The Business of Skills, Episode Two of Let’s Go Further


A national, long-term skills strategy that can respond with agility and flexibility to the needs of employers and local communities is what’s required to solve our skills problems, according to our guests on episode two of the Let’s Go Further podcast, The Business of Skills.


Jane Gratton, Deputy Director of Public Policy at the British Chambers of Commerce and Nicola Drury, Head of Skills and Apprenticeships at Amazon join presenter Shane Chowen to discuss the ever-growing skills gap from an employer’s perspective.


Jane makes the point that three out of four businesses surveyed by the British Chambers of Commerce are unable to recruit the skills they need. She also discusses how stability is key if the system is going to work:

What we need is a stable process … stability and certainty, because it takes a long time for businesses to understand and hear about what’s in place, then even longer for them to get their head around how they can make it work for their system.

Jane continues by emphasising the importance of businesses also having the ability to both upskill and reskill their employees:

The workplace is changing at a phenomenal pace, more digital, more automated, the circular economy, the green economy. What we really need is a slick system for getting people re-skilled, getting them into different jobs…. getting them into new opportunities within employers  … so that the employer can grasp the opportunity and an individual has a really quick way to get the skills they need for them to progress at work.”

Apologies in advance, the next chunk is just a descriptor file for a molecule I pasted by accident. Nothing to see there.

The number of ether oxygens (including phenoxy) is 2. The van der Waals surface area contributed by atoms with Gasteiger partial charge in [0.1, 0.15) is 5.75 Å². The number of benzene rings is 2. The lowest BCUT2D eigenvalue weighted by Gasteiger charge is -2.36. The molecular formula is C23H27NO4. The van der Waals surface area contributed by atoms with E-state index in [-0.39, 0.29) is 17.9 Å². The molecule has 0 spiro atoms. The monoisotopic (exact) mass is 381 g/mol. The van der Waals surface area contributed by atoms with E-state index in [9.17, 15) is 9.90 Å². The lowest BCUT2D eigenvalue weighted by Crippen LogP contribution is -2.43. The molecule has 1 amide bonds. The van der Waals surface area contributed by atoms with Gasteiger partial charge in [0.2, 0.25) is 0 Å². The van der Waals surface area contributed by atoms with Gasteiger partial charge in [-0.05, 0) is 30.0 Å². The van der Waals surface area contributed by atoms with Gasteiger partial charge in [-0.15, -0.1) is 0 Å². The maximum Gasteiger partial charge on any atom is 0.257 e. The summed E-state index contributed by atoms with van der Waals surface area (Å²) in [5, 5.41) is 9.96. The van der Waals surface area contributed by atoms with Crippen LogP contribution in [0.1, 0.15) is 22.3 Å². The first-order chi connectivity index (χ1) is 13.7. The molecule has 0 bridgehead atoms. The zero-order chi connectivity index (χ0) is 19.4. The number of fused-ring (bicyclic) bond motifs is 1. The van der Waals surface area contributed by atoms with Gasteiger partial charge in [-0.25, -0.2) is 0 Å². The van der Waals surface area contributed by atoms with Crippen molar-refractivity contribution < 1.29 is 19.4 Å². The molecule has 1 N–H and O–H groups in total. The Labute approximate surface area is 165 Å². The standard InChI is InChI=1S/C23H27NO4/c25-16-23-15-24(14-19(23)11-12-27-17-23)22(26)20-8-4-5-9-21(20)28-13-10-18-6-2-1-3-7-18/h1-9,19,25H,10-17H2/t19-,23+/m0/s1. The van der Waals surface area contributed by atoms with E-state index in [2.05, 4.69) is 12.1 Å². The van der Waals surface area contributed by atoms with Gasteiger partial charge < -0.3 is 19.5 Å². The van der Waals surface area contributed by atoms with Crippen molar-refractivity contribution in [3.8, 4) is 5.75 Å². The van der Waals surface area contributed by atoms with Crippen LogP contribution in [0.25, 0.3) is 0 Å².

Nicola emphasises the effects of the many changes over the last few years – both circumstantial via economic uncertainties and the pandemic – and in the number of skills initiatives; T Levels, Bootcamps, Multiply and Kickstart.


She talks about how, at Amazon, they’ve grown their apprenticeships:

“The fact that there’s no age restrictions, that helps the ageing workforce. They help people pivot, it gives people an alternative – and a great alternative – to university. So, for me, that’s a really strong system”

Nicola also discusses the Skills Fund and the need to use it to support regional devolved areas of skill.

The panel also acknowledge the need to address the fact that only 50% of students are leaving education with a grade C or above in Maths and English, alongside the need for those softer employability skills such as personal resilience and team working.


Jane discusses the recent evaluation of the Local Skills Improvement Plans (LSIPs) and comments that of the 32 being led by Chambers, they’ve had over 65,000 businesses engage in a few months, which she notes is exciting and the beginning of a process of change.


Episode three looks at who is filling the skills gap and features contributions from Naomi Clayton, Deputy Director at the Learning and Work Institute and Sam Tuckett, Associate Director for Post-16 and Skills at the Education Policy Institute.

Let’s Go Further is produced by the Skills and Education Group in collaboration with Research Podcasts and is available wherever you receive your podcasts, including YouTube. You can follow the Skills and Education Group on LinkedIn, Twitter and via their website.


New episodes of the podcast will be published  throughout Spring and Summer.


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